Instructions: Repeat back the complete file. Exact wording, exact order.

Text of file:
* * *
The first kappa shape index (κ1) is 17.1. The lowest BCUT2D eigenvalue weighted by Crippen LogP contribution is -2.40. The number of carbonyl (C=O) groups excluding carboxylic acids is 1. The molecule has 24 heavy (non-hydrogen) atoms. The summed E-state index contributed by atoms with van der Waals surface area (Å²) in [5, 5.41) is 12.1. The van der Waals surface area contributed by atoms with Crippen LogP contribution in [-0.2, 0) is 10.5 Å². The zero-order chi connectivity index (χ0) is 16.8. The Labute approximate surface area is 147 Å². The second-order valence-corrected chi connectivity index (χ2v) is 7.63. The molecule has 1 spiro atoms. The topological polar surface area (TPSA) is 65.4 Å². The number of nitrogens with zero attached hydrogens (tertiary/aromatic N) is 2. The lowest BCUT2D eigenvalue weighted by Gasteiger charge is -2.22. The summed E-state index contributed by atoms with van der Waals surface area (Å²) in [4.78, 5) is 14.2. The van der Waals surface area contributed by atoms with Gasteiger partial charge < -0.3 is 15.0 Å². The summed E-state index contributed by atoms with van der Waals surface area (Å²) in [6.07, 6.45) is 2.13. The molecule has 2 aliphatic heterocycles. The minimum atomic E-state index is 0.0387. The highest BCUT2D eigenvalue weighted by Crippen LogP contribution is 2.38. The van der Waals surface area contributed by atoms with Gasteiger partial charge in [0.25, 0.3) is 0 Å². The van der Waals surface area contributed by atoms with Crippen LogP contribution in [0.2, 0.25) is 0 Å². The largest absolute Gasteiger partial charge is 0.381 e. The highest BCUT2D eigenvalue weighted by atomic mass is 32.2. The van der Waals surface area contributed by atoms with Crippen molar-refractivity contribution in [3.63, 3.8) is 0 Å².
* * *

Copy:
The first kappa shape index (κ1) is 17.1. The lowest BCUT2D eigenvalue weighted by Crippen LogP contribution is -2.40. The number of carbonyl (C=O) groups excluding carboxylic acids is 1. The molecule has 24 heavy (non-hydrogen) atoms. The summed E-state index contributed by atoms with van der Waals surface area (Å²) in [5, 5.41) is 12.1. The van der Waals surface area contributed by atoms with Crippen LogP contribution in [-0.2, 0) is 10.5 Å². The zero-order chi connectivity index (χ0) is 16.8. The Labute approximate surface area is 147 Å². The second-order valence-corrected chi connectivity index (χ2v) is 7.63. The molecule has 1 spiro atoms. The topological polar surface area (TPSA) is 65.4 Å². The number of nitrogens with zero attached hydrogens (tertiary/aromatic N) is 2. The lowest BCUT2D eigenvalue weighted by Gasteiger charge is -2.22. The summed E-state index contributed by atoms with van der Waals surface area (Å²) in [4.78, 5) is 14.2. The van der Waals surface area contributed by atoms with Gasteiger partial charge < -0.3 is 15.0 Å². The summed E-state index contributed by atoms with van der Waals surface area (Å²) in [6.07, 6.45) is 2.13. The molecule has 2 aliphatic heterocycles. The minimum atomic E-state index is 0.0387. The highest BCUT2D eigenvalue weighted by Crippen LogP contribution is 2.38. The van der Waals surface area contributed by atoms with Gasteiger partial charge in [0.25, 0.3) is 0 Å². The van der Waals surface area contributed by atoms with Crippen LogP contribution in [0.2, 0.25) is 0 Å². The largest absolute Gasteiger partial charge is 0.381 e. The highest BCUT2D eigenvalue weighted by atomic mass is 32.2. The van der Waals surface area contributed by atoms with Crippen molar-refractivity contribution in [3.63, 3.8) is 0 Å².